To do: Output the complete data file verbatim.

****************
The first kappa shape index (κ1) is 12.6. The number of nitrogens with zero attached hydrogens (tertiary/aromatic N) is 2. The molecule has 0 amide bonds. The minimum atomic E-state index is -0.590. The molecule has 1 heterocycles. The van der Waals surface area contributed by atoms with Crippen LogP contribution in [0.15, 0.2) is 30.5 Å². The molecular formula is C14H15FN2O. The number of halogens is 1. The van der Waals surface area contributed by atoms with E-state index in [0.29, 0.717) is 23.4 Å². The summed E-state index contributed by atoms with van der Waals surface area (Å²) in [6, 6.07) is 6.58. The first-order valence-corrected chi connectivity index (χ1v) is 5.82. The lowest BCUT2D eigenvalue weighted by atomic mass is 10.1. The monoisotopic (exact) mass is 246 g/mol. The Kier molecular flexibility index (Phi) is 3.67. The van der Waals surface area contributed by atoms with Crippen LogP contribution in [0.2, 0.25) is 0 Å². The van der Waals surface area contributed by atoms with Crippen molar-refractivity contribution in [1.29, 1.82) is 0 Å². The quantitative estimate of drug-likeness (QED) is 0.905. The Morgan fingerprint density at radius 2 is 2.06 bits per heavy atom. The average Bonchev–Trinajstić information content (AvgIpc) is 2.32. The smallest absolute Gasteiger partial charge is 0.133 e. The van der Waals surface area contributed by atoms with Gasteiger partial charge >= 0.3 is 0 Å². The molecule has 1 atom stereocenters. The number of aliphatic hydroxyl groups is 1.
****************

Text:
The first kappa shape index (κ1) is 12.6. The number of nitrogens with zero attached hydrogens (tertiary/aromatic N) is 2. The molecule has 0 amide bonds. The minimum atomic E-state index is -0.590. The molecule has 1 heterocycles. The van der Waals surface area contributed by atoms with Crippen LogP contribution in [0.15, 0.2) is 30.5 Å². The molecular formula is C14H15FN2O. The number of halogens is 1. The van der Waals surface area contributed by atoms with E-state index in [0.29, 0.717) is 23.4 Å². The summed E-state index contributed by atoms with van der Waals surface area (Å²) in [6, 6.07) is 6.58. The first-order valence-corrected chi connectivity index (χ1v) is 5.82. The lowest BCUT2D eigenvalue weighted by atomic mass is 10.1. The monoisotopic (exact) mass is 246 g/mol. The Kier molecular flexibility index (Phi) is 3.67. The van der Waals surface area contributed by atoms with Crippen LogP contribution in [0.2, 0.25) is 0 Å². The van der Waals surface area contributed by atoms with Crippen molar-refractivity contribution in [1.29, 1.82) is 0 Å². The quantitative estimate of drug-likeness (QED) is 0.905. The Morgan fingerprint density at radius 2 is 2.06 bits per heavy atom. The average Bonchev–Trinajstić information content (AvgIpc) is 2.32. The smallest absolute Gasteiger partial charge is 0.133 e. The van der Waals surface area contributed by atoms with Gasteiger partial charge >= 0.3 is 0 Å². The molecule has 1 atom stereocenters. The number of aliphatic hydroxyl groups is 1.